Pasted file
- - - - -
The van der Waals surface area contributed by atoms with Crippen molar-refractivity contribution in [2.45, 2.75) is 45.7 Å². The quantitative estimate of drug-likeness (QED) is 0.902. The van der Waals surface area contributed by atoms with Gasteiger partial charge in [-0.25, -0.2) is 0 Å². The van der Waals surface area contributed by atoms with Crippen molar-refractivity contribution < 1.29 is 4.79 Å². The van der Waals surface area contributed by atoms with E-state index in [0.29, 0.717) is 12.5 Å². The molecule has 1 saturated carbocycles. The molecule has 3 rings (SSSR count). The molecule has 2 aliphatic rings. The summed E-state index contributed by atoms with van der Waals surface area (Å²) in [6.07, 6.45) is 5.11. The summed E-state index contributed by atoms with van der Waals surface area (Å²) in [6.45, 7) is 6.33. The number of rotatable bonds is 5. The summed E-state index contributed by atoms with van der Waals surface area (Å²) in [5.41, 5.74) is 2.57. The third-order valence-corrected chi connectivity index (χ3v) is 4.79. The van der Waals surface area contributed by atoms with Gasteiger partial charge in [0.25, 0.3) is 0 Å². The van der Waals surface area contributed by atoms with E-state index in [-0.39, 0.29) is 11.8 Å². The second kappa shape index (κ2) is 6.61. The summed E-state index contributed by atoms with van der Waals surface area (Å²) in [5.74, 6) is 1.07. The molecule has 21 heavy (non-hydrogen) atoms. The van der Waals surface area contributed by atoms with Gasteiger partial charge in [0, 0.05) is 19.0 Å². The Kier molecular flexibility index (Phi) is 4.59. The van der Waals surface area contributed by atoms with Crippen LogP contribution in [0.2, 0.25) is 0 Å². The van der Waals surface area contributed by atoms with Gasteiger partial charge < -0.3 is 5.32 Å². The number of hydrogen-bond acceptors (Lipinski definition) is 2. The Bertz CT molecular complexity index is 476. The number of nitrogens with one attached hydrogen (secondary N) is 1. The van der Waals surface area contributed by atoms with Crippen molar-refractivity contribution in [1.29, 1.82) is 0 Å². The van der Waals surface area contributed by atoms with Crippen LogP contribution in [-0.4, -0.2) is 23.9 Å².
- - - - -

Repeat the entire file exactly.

The van der Waals surface area contributed by atoms with Crippen molar-refractivity contribution in [2.45, 2.75) is 45.7 Å². The quantitative estimate of drug-likeness (QED) is 0.902. The van der Waals surface area contributed by atoms with Gasteiger partial charge in [-0.25, -0.2) is 0 Å². The van der Waals surface area contributed by atoms with Crippen molar-refractivity contribution < 1.29 is 4.79 Å². The van der Waals surface area contributed by atoms with E-state index in [0.29, 0.717) is 12.5 Å². The molecule has 1 saturated carbocycles. The molecule has 3 rings (SSSR count). The molecule has 2 aliphatic rings. The summed E-state index contributed by atoms with van der Waals surface area (Å²) in [6.07, 6.45) is 5.11. The summed E-state index contributed by atoms with van der Waals surface area (Å²) in [6.45, 7) is 6.33. The number of rotatable bonds is 5. The summed E-state index contributed by atoms with van der Waals surface area (Å²) in [5.41, 5.74) is 2.57. The third-order valence-corrected chi connectivity index (χ3v) is 4.79. The van der Waals surface area contributed by atoms with Gasteiger partial charge in [0.25, 0.3) is 0 Å². The van der Waals surface area contributed by atoms with E-state index in [-0.39, 0.29) is 11.8 Å². The second kappa shape index (κ2) is 6.61. The summed E-state index contributed by atoms with van der Waals surface area (Å²) in [5.74, 6) is 1.07. The molecule has 21 heavy (non-hydrogen) atoms. The van der Waals surface area contributed by atoms with Gasteiger partial charge in [0, 0.05) is 19.0 Å². The Kier molecular flexibility index (Phi) is 4.59. The van der Waals surface area contributed by atoms with Crippen LogP contribution in [0.2, 0.25) is 0 Å². The van der Waals surface area contributed by atoms with Gasteiger partial charge < -0.3 is 5.32 Å². The number of hydrogen-bond acceptors (Lipinski definition) is 2. The Bertz CT molecular complexity index is 476. The number of nitrogens with one attached hydrogen (secondary N) is 1. The van der Waals surface area contributed by atoms with Crippen molar-refractivity contribution in [1.29, 1.82) is 0 Å². The van der Waals surface area contributed by atoms with Crippen LogP contribution in [-0.4, -0.2) is 23.9 Å².